Umami, this means hello?
lol, well sort of. Have you heard of it?
Hello taste buds here comes Umami.
Taste, eating, most of us do this now and again. Some even enjoy what we eat. See we have taste buds, noses too.
Have you thought about this much? Why you like some things, or how taste works?
The sense of taste.
Well then read on, and perhaps I can spread some knowledge.
We have receptors that send information to our…. well brains, that are on our tongue. Other places as well, not to get too technical, but we have bitter receptors in our throats that will let us know when we should discharge things we inhaled that may be irritating. Also sweet receptors to tell us to produce insulin. These receptors are not in your throat though. pssst, tis much lower.
The ones I am talking about now, are the ones on your tongue. We have five tastes. Bitter and sweet, no not opposites.
Sour and Salty.
And… last but not least Umami (oh yes, I started a sentence with and, tis my blog, I get to do what I wish.. points out I don’t always use capitals either… in case you hadn’t noticed.. )
So what is Umami? This is the fun one. Also the one that food manufactures toy with and fool you with M.S.G. to enhance flavours or taste in food by adding glutamate and other things. But don’t confuse M.S.G. with Umami. tis not the same.
Definition of UMAMITaking its name from Japanese, umami is a pleasant savoury taste imparted by glutamate, a type of amino acid, and ribonucleotides, including inosinate and guanylate, which occur naturally in many foods including meat, fish, vegetables and dairy products. As the taste of umami itself is subtle and blends well with other tastes to expand and round out flavors, most people don’t recognize umami when they encounter it, but it plays an important role making food taste delicious.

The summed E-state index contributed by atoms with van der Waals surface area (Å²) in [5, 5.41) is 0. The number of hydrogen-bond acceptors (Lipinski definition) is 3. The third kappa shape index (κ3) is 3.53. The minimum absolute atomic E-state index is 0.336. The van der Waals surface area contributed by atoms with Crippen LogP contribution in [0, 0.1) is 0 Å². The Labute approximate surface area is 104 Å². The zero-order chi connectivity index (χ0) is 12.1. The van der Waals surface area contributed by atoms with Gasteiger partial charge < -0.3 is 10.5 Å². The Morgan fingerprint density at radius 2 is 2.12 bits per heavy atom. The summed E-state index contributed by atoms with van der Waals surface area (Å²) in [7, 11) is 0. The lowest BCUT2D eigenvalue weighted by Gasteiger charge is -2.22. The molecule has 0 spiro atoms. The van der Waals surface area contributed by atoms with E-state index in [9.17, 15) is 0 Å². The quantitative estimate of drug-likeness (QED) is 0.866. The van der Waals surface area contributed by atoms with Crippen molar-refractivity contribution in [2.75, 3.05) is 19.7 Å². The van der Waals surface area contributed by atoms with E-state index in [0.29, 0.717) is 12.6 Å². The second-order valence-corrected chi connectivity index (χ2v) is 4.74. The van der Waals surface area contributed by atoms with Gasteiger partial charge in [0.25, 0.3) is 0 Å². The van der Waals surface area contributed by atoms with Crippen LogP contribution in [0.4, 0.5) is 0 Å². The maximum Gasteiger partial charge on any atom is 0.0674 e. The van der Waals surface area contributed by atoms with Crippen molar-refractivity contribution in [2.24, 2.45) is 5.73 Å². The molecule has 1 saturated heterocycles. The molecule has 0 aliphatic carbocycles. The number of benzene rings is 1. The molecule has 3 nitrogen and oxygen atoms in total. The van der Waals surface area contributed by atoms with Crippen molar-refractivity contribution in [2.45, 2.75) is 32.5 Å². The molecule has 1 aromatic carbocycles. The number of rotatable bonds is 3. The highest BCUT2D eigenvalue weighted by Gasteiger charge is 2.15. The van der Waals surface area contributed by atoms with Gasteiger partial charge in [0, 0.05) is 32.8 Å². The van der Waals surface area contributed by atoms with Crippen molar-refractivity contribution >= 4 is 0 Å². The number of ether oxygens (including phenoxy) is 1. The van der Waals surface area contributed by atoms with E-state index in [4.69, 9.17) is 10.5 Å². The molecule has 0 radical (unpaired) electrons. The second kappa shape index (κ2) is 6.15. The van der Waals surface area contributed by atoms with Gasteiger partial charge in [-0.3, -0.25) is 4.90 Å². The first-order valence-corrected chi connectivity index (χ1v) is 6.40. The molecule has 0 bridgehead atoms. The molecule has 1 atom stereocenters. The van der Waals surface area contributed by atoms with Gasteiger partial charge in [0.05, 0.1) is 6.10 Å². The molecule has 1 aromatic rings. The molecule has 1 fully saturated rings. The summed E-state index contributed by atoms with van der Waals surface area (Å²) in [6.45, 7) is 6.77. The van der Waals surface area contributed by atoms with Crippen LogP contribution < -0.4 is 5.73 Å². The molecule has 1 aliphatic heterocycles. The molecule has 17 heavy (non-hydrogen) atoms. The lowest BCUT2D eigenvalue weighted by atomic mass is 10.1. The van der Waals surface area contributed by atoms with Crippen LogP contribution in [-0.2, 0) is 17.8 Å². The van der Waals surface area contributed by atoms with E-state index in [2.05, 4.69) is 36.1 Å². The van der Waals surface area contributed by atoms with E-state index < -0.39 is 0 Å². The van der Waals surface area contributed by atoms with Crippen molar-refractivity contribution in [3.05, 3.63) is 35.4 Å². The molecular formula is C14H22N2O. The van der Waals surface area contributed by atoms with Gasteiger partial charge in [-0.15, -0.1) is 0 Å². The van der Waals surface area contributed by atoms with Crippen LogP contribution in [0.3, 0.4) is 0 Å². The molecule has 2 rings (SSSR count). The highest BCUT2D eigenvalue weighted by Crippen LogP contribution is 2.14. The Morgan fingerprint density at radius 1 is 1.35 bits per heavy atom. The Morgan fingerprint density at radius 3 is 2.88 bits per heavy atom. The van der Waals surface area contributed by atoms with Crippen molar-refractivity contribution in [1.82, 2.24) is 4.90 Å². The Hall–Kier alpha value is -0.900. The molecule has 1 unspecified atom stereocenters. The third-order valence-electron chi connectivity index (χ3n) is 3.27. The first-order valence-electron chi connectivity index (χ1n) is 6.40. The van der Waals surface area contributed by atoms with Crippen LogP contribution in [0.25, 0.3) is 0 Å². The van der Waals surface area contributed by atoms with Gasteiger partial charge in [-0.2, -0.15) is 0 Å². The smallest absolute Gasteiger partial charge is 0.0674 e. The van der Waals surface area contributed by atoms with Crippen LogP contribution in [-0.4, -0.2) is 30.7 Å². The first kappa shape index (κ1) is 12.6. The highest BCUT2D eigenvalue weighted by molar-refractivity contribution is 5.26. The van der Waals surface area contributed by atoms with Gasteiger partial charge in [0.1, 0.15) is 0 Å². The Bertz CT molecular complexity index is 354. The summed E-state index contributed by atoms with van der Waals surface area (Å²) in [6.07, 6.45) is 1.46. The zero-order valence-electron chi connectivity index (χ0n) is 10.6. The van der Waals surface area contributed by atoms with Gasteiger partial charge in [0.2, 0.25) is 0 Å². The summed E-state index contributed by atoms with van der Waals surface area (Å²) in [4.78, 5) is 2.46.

In Asian cooking this has been known for centuries, this style of cooking has enhanced and tweaked this taste. So how do you do it?
Fermented foods contain more Umami. Fish sauces, soy sauce, miso sauce, because during the fermentation stage the proteins are broken down into amino acids producing higher levels of glutamate. Not to be confused with MSG.
Not limited to this however. Tomatoes. They are high in Umami tastes. Sauces like Worcester, ketchup, chili and tomato paste allow foods to burst with more “flavour”
Soup stocks, slowly simmering extracting increasing the Umami from the veggies and even the meat. Soup stocks made with bones have again much higher levels.. hmmm seems flavour too, see how this goes together?
psssst green tea.. ever wonder why it is becoming more desired… yup Umami.
Cheeses, old ripened strong flavoured cheese…. the ripening process is what brings forth the Umami. Parmesan is high in it.
Beef is aged before being butchered, this breaks down the protein and presto… Umami.
A steak on the bbq, seared wonderfully, this searing process on the bbq .. yup, you guessed it Umami. Cooking with the “Umami” process enables you to cook with less sodium and cleaner flavours. Marinating in flavour enhancing foods, overnight or even for days (without salt) enhance the taste by increasing the Umami.
Roasted red peppers.. c0rn on the bbq… grilled asparagus.. green peas added to a casserole, green peas are high in Umami because they are high in glutamate.
Glutamate in natural foods
Glutamate (umami substance) is a major constituent of food proteins (vegetables and meat). In addition,free glutamate is present naturally in most foods, such as meat, poultry, seafood and vegetables.
Tomatoes are especially rich in glutamate, and this is one of the reasons that tomatoes are widely used throughout the world to impart the taste ofumami in a wide variety of dishes.
Meat and poultry (mg/100g)
Beef 10 Chicken 22
Scallops 140 Snow crab 19 Blue crab 43 Alaska king crab 72 White shrimp 20
Cabbage 50 Spinach 48 Tomatoes 246 Green asparagus 49 Corn 106 Green peas 106 Onions 51 Potatoes 10 Mushrooms 42
Emmenthal 308 Parmesan 1680 Cheddar cheese 182
Cow milk 1 Goat milk 4 Human breast milk 19